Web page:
Disc Room is a game about rooms which are full of discs that want to kill you.
While the name itself is a bit uninspired, Devolver Digital is the publisher behind Disc Room and for those unaware, it is they who consistently back polished, fun games that are often incredibly replayable. Two of their most prolific titles – and two of my personal favorites – are Enter the Gungeon and the more recent Death’s Door. The question is, how does Disc Room hold up against these other great games and is it worth playing?
Disc Room heavily focuses on gameplay, with much of the story taking a backseat to the action. It plays much like a bullet hell game, but instead of bullets it’s waves and waves of disc blades flying around. Before getting too far into the review, it’s worth saying that Disc Room is a tough, but fair, game that I found incredibly addicting.
Each room features different discs that act in various ways and while the main theme of many of the rooms is to survive as long as possible, rooms are also part of unique areas that share a theme. The first level begins with a simple instruction, to survive. It won’t take long to fail that objective though and become a red splatter on the walls. But it’s the taste of failure, followed by the drive to do better, that makes Disc Room such an addictive game.
After dying, the progression system is revealed. Every room that’s adjoined to the current one shows a requirement for progression. This can range from surviving ten seconds in the current room, to more complex requirements, such as dying to fifteen different types of discs. Along with this, there are also special discs that grant a new ability once they kill you. The first of which is a dash ability that briefly allows you to pass through discs unharmed.
These abilities serve a dual purpose. Not only do they offer new ways to improve your time, but they also introduce some puzzle mechanics into the game. Really, these are what set Disc Room apart from other games in the genre. While many of the rooms focus on a main goal of “don’t die”, there are plenty that also require you to use the abilities in creative ways. I won’t spoil these puzzles, but some rooms that seem impossible – or like dead-ends – have a trick to them that requires a little out of the box thinking.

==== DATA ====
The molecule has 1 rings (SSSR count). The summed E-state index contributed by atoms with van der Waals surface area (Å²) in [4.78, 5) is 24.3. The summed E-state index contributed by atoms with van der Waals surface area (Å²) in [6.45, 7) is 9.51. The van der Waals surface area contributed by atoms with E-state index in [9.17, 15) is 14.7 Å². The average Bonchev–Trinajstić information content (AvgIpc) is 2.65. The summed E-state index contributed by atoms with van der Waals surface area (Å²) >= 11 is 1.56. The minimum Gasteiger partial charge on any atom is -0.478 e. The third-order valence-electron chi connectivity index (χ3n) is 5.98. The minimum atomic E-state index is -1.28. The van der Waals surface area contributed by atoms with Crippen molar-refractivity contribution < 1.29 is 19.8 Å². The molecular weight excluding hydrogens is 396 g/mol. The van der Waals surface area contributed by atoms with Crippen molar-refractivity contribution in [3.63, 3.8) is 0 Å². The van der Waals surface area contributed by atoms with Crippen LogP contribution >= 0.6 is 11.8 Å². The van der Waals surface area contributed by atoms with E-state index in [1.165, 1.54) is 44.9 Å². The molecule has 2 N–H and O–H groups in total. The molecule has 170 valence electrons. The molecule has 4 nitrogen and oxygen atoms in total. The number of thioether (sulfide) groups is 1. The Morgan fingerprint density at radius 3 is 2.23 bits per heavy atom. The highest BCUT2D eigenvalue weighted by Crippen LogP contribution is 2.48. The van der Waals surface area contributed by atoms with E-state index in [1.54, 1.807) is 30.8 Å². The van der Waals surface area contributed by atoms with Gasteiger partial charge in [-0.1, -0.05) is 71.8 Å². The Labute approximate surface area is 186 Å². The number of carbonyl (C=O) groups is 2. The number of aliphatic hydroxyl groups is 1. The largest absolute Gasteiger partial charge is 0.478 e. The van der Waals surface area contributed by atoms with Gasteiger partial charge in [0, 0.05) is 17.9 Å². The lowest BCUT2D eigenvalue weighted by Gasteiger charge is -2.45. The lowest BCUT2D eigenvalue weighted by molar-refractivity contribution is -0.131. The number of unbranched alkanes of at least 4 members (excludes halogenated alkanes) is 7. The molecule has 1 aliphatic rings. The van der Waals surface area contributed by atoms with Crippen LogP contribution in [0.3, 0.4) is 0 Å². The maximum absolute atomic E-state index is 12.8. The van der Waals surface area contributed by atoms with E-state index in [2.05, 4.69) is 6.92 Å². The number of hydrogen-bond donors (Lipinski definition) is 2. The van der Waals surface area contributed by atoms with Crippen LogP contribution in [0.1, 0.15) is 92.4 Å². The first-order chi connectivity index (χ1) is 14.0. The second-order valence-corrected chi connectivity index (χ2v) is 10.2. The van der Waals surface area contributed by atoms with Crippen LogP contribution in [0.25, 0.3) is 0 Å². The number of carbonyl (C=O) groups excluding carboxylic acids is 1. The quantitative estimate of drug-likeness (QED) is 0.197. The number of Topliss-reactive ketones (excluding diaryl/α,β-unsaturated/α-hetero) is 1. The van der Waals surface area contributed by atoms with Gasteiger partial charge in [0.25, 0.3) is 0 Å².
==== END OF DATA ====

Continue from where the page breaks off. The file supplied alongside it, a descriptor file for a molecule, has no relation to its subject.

On a fundamental level, the game plays well. The controls themselves are very simple, but tight and responsive which are incredibly important in a game like this. A game like Disc Room falls apart if the deaths feel unfair. Thankfully, I never once felt like I was cheated during my time playing. All of the deaths were without a doubt a result of me making a mistake. That’s not to say it didn’t hurt when I died just a few milliseconds from beating my personal record, but those deaths were the result of my errors.
Really, Disc Room’s biggest con is that it only takes a few hours to experience all of the content. Mastering it is a separate matter altogether, but you can unlock all of the abilities and make it through the standard difficulty levels in an afternoon if you’re committed. I say standard difficulty levels because upon completing the game there is a new set of hard levels that will beat you down even more than the first batch of levels.
These levels have a little less flair than the first batch since they are reusing the themes, but they do add more content to enjoy. Personally I didn’t find them as engaging as the first batch, but they were still fun to play.
One of my favorite things the developers have done though, something that will really encourage you to keep playing is their addition of a dev timer. Every level has a timer that shows how long the dev team managed to survive on each level and personally I think that is a brilliant addition. It makes you feel like you are competing against the dev team and you’ll no doubt spend a lot longer on some of the levels because of it.
Overall I really enjoyed Disc Room. Disc Room is a straightforward game that’s built on a simple concept, but is also incredibly addicting and challenging. The length of the game leaves a little to be desired, but that’s also a testament to how enjoyable it all is.
Devolver Digital have picked out another great game here and so if you are looking for a new challenge then you should try out Disc Room.
Disc Room is available from the Xbox Store
- Tight and responsive controls
- Creative and unique puzzles mixed in with ‘bullet hell’-like gameplay
- Mechanics that encourage replayability
- Only takes a few hours to see the vast majority of content
- Hard mode isn’t as engaging as the standard mode
- Massive thanks for the free copy of the game go to - Game Pass
- Formats - Xbox Series X|S, Xbox One, PC
- Version reviewed - Xbox One on Xbox Series X
- Release date - 7 June 2022
- Launch price from - £12.49